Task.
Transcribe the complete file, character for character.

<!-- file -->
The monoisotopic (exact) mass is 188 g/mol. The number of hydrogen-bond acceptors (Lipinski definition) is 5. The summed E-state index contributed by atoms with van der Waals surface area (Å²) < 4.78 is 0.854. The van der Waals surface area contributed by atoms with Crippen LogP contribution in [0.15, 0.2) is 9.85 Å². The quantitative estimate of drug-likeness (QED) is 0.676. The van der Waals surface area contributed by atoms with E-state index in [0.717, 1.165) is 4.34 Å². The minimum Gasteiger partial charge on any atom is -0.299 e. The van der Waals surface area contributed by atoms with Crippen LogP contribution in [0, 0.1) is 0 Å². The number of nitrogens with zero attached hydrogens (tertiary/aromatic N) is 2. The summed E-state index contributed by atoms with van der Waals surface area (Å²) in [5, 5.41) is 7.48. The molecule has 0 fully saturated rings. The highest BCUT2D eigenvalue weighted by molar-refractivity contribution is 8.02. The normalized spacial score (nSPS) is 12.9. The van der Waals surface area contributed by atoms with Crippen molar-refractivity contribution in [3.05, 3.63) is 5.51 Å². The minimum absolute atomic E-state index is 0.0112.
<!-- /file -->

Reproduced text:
The monoisotopic (exact) mass is 188 g/mol. The number of hydrogen-bond acceptors (Lipinski definition) is 5. The summed E-state index contributed by atoms with van der Waals surface area (Å²) < 4.78 is 0.854. The van der Waals surface area contributed by atoms with Crippen LogP contribution in [0.15, 0.2) is 9.85 Å². The quantitative estimate of drug-likeness (QED) is 0.676. The van der Waals surface area contributed by atoms with E-state index in [0.717, 1.165) is 4.34 Å². The minimum Gasteiger partial charge on any atom is -0.299 e. The van der Waals surface area contributed by atoms with Crippen LogP contribution in [0, 0.1) is 0 Å². The number of nitrogens with zero attached hydrogens (tertiary/aromatic N) is 2. The summed E-state index contributed by atoms with van der Waals surface area (Å²) in [5, 5.41) is 7.48. The molecule has 0 fully saturated rings. The highest BCUT2D eigenvalue weighted by molar-refractivity contribution is 8.02. The normalized spacial score (nSPS) is 12.9. The van der Waals surface area contributed by atoms with Crippen molar-refractivity contribution in [3.05, 3.63) is 5.51 Å². The minimum absolute atomic E-state index is 0.0112.